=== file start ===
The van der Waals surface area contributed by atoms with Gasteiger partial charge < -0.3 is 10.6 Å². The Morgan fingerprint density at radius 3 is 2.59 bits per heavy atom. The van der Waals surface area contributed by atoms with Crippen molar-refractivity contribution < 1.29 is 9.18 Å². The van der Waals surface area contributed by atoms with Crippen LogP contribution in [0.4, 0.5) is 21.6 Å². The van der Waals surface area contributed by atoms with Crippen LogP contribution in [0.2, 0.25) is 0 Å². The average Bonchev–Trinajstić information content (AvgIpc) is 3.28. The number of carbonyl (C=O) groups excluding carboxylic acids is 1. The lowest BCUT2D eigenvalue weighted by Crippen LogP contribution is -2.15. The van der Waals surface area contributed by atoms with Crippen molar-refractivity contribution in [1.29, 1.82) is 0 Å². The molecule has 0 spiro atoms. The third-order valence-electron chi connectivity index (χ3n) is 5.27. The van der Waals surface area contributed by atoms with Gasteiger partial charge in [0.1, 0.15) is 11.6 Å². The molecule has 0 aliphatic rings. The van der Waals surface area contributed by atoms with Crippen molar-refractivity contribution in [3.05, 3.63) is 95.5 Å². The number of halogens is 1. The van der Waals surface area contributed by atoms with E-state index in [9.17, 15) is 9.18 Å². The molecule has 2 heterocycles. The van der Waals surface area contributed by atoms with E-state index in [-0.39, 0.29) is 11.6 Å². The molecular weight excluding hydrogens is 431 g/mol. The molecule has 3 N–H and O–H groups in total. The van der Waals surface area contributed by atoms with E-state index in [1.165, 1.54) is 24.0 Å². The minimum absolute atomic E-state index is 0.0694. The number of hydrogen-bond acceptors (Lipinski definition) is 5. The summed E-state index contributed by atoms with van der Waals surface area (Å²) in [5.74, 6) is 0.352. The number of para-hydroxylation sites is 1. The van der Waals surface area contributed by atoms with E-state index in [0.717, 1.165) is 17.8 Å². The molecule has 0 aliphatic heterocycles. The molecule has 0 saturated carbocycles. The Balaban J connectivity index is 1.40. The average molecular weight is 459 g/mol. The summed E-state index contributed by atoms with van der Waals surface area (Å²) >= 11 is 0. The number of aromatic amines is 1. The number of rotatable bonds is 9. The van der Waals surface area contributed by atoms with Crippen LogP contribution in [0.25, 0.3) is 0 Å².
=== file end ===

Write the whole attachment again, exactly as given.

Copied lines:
The van der Waals surface area contributed by atoms with Gasteiger partial charge < -0.3 is 10.6 Å². The Morgan fingerprint density at radius 3 is 2.59 bits per heavy atom. The van der Waals surface area contributed by atoms with Crippen molar-refractivity contribution < 1.29 is 9.18 Å². The van der Waals surface area contributed by atoms with Crippen LogP contribution in [0.4, 0.5) is 21.6 Å². The van der Waals surface area contributed by atoms with Crippen LogP contribution in [0.2, 0.25) is 0 Å². The average Bonchev–Trinajstić information content (AvgIpc) is 3.28. The number of carbonyl (C=O) groups excluding carboxylic acids is 1. The lowest BCUT2D eigenvalue weighted by Crippen LogP contribution is -2.15. The van der Waals surface area contributed by atoms with Crippen molar-refractivity contribution in [1.29, 1.82) is 0 Å². The molecule has 0 spiro atoms. The third-order valence-electron chi connectivity index (χ3n) is 5.27. The van der Waals surface area contributed by atoms with Gasteiger partial charge in [0.1, 0.15) is 11.6 Å². The molecule has 0 aliphatic rings. The van der Waals surface area contributed by atoms with Crippen molar-refractivity contribution in [3.05, 3.63) is 95.5 Å². The number of halogens is 1. The van der Waals surface area contributed by atoms with E-state index in [9.17, 15) is 9.18 Å². The molecule has 2 heterocycles. The van der Waals surface area contributed by atoms with E-state index in [-0.39, 0.29) is 11.6 Å². The molecular weight excluding hydrogens is 431 g/mol. The molecule has 3 N–H and O–H groups in total. The van der Waals surface area contributed by atoms with E-state index in [1.165, 1.54) is 24.0 Å². The minimum absolute atomic E-state index is 0.0694. The number of hydrogen-bond acceptors (Lipinski definition) is 5. The summed E-state index contributed by atoms with van der Waals surface area (Å²) in [5.74, 6) is 0.352. The number of para-hydroxylation sites is 1. The van der Waals surface area contributed by atoms with E-state index in [0.717, 1.165) is 17.8 Å². The molecule has 0 aliphatic heterocycles. The molecule has 0 saturated carbocycles. The Balaban J connectivity index is 1.40. The average molecular weight is 459 g/mol. The summed E-state index contributed by atoms with van der Waals surface area (Å²) >= 11 is 0. The number of aromatic amines is 1. The number of rotatable bonds is 9. The van der Waals surface area contributed by atoms with Crippen LogP contribution in [0.25, 0.3) is 0 Å².